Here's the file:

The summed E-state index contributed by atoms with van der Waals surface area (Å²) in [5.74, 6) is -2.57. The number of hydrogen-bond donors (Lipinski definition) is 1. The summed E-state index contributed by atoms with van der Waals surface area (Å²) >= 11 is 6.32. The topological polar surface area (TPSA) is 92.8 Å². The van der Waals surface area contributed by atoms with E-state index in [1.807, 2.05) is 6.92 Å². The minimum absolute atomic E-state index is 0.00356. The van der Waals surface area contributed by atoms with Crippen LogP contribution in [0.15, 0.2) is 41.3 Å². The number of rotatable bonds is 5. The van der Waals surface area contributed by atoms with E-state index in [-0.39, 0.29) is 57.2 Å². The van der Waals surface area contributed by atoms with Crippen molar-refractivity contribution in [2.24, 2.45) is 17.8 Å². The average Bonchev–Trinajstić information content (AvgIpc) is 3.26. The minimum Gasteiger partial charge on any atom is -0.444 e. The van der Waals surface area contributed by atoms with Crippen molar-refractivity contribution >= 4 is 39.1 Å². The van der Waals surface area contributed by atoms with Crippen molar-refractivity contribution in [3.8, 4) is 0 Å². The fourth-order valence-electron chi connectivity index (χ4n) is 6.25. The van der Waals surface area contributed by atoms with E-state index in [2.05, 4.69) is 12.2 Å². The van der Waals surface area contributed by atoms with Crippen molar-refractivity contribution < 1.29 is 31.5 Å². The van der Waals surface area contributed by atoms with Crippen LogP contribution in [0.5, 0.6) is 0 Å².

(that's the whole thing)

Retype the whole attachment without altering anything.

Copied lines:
The summed E-state index contributed by atoms with van der Waals surface area (Å²) in [5.74, 6) is -2.57. The number of hydrogen-bond donors (Lipinski definition) is 1. The summed E-state index contributed by atoms with van der Waals surface area (Å²) >= 11 is 6.32. The topological polar surface area (TPSA) is 92.8 Å². The van der Waals surface area contributed by atoms with E-state index in [1.807, 2.05) is 6.92 Å². The minimum absolute atomic E-state index is 0.00356. The van der Waals surface area contributed by atoms with Crippen LogP contribution in [0.15, 0.2) is 41.3 Å². The number of rotatable bonds is 5. The van der Waals surface area contributed by atoms with E-state index in [-0.39, 0.29) is 57.2 Å². The van der Waals surface area contributed by atoms with Crippen molar-refractivity contribution in [2.24, 2.45) is 17.8 Å². The average Bonchev–Trinajstić information content (AvgIpc) is 3.26. The minimum Gasteiger partial charge on any atom is -0.444 e. The van der Waals surface area contributed by atoms with Crippen molar-refractivity contribution >= 4 is 39.1 Å². The van der Waals surface area contributed by atoms with Crippen molar-refractivity contribution in [3.8, 4) is 0 Å². The fourth-order valence-electron chi connectivity index (χ4n) is 6.25. The van der Waals surface area contributed by atoms with E-state index in [2.05, 4.69) is 12.2 Å². The van der Waals surface area contributed by atoms with Crippen molar-refractivity contribution < 1.29 is 31.5 Å². The van der Waals surface area contributed by atoms with Crippen LogP contribution in [0.5, 0.6) is 0 Å².